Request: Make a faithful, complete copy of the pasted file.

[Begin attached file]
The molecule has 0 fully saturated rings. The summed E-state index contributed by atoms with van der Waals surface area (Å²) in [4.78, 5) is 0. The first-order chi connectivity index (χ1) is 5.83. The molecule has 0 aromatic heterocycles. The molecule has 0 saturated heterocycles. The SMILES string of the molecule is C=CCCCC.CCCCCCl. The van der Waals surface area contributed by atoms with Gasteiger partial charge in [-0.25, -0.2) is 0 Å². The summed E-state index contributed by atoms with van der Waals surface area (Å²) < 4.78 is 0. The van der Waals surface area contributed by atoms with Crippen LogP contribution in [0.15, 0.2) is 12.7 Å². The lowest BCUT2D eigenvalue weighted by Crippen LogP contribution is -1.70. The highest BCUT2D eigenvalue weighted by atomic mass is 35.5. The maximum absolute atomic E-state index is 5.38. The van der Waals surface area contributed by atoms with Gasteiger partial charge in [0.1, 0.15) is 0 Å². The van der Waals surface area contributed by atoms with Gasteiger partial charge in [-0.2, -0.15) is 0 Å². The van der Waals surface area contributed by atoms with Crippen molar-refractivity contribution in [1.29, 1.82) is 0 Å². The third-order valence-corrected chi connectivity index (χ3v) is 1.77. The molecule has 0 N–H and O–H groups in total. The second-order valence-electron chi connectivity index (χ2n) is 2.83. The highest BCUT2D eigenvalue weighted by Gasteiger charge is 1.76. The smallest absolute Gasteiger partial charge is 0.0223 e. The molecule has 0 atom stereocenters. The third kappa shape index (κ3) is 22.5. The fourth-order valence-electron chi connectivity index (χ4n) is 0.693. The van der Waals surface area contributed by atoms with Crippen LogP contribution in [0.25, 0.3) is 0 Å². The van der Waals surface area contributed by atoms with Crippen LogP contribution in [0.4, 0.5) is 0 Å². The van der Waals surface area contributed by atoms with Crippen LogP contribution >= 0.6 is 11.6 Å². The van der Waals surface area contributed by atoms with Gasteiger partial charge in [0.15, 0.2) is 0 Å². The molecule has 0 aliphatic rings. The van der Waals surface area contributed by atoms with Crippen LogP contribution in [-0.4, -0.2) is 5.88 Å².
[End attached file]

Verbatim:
The molecule has 0 fully saturated rings. The summed E-state index contributed by atoms with van der Waals surface area (Å²) in [4.78, 5) is 0. The first-order chi connectivity index (χ1) is 5.83. The molecule has 0 aromatic heterocycles. The molecule has 0 saturated heterocycles. The SMILES string of the molecule is C=CCCCC.CCCCCCl. The van der Waals surface area contributed by atoms with Gasteiger partial charge in [-0.25, -0.2) is 0 Å². The summed E-state index contributed by atoms with van der Waals surface area (Å²) < 4.78 is 0. The van der Waals surface area contributed by atoms with Crippen LogP contribution in [0.15, 0.2) is 12.7 Å². The lowest BCUT2D eigenvalue weighted by Crippen LogP contribution is -1.70. The highest BCUT2D eigenvalue weighted by atomic mass is 35.5. The maximum absolute atomic E-state index is 5.38. The van der Waals surface area contributed by atoms with Gasteiger partial charge in [0.1, 0.15) is 0 Å². The van der Waals surface area contributed by atoms with Gasteiger partial charge in [-0.2, -0.15) is 0 Å². The van der Waals surface area contributed by atoms with Crippen molar-refractivity contribution in [1.29, 1.82) is 0 Å². The third-order valence-corrected chi connectivity index (χ3v) is 1.77. The molecule has 0 N–H and O–H groups in total. The second-order valence-electron chi connectivity index (χ2n) is 2.83. The highest BCUT2D eigenvalue weighted by Gasteiger charge is 1.76. The smallest absolute Gasteiger partial charge is 0.0223 e. The molecule has 0 atom stereocenters. The third kappa shape index (κ3) is 22.5. The fourth-order valence-electron chi connectivity index (χ4n) is 0.693. The van der Waals surface area contributed by atoms with Crippen LogP contribution in [0.25, 0.3) is 0 Å². The van der Waals surface area contributed by atoms with Crippen LogP contribution in [0.4, 0.5) is 0 Å². The van der Waals surface area contributed by atoms with Crippen LogP contribution >= 0.6 is 11.6 Å². The van der Waals surface area contributed by atoms with Gasteiger partial charge in [0.15, 0.2) is 0 Å². The molecule has 0 aliphatic rings. The van der Waals surface area contributed by atoms with Crippen LogP contribution in [-0.4, -0.2) is 5.88 Å².